AAP opposes NJC Bill, Chadha calls it ‘constitutional impossibility’
The Aam Aadmi Party on Friday strongly opposed a private member’s bill for a National Judicial Commission, introduced in the Rajya Sabha, calling it a “constitutional impossibility”.
New Delhi: The Aam Aadmi Party on Friday strongly opposed a private member’s bill for a National Judicial Commission, introduced in the Rajya Sabha, calling it a “constitutional impossibility”.
AAP member Raghav Chadha registered the party’s objection to the introduction of the National Judicial Commision Bill, 2022, by CPI-M’s Bikash Ranjan Bhattacharya during Private Members’ Business in the upper house. The bill aims to regulate the procedure to be followed by the National Judicial Commission for recommending persons for appointment judges of the higher judiciary.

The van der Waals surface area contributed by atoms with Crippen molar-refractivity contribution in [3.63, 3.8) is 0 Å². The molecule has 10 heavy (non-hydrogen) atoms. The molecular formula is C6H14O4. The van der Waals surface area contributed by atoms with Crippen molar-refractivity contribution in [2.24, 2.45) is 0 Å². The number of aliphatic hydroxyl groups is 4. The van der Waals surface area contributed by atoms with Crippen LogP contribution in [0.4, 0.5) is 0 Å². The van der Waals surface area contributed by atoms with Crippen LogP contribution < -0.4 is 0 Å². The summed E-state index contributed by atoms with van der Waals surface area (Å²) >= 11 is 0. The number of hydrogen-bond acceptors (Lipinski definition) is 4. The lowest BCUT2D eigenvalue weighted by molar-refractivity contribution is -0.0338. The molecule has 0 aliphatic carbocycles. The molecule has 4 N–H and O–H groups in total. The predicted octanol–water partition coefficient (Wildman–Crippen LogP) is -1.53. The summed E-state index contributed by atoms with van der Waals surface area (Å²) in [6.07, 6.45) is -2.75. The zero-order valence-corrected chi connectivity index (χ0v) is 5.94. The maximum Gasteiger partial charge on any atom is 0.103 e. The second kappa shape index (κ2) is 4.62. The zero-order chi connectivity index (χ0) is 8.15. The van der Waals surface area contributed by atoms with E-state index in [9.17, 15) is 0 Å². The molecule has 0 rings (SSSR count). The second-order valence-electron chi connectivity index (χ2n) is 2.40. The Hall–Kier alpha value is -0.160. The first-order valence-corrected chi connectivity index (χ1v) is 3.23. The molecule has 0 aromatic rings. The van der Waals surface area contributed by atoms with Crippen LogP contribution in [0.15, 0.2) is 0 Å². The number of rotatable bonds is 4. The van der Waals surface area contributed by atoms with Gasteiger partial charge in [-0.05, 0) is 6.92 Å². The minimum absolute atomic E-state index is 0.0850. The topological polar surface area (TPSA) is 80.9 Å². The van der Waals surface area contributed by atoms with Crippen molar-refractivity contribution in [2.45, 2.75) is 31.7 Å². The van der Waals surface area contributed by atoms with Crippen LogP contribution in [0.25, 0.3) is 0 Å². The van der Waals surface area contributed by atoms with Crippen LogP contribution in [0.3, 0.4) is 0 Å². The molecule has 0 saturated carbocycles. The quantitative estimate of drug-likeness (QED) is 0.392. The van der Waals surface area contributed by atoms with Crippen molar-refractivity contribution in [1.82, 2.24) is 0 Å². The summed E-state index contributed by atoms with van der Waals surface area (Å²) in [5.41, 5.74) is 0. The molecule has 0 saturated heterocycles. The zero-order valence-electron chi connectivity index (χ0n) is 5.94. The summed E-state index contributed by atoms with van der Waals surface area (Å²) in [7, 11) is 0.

“Judiciary is the only independent institution left in the country; it will be harmful to allow political influence over it. The Central government should in no manner be allowed to control the appointment of judiciary,” Chadha said.
Opposing the Bill, he said: “The concept of National Judicial Appointments Commission (NJAC) came thrice in the Supreme Court in 1993, 1998, and 2016. Every time, the Supreme Court prioritised the independence of the judiciary and rejected the idea of NJAC. I am here to oppose this bill.”
“I think we are attempting to do a constitutional impossibility. The current collegium system of appointment of judges is functioning smoothly. There could be a scope of improvement, which could be explored after discussions and dialogue with the judiciary.
“We should not give any handle to the Central government that they could interfere with the judiciary and appointment of judges,” he added.
Speaking to the media, the AAP leader said that the existing procedure of appointment of judges through collegium system in the past 30 years has done great. Though there could be a scope of improvement, but, to discard it and politically interfere in the appointment of judges should not happen at all. Judicial independence is part of the basic structure of our constitution, he stressed.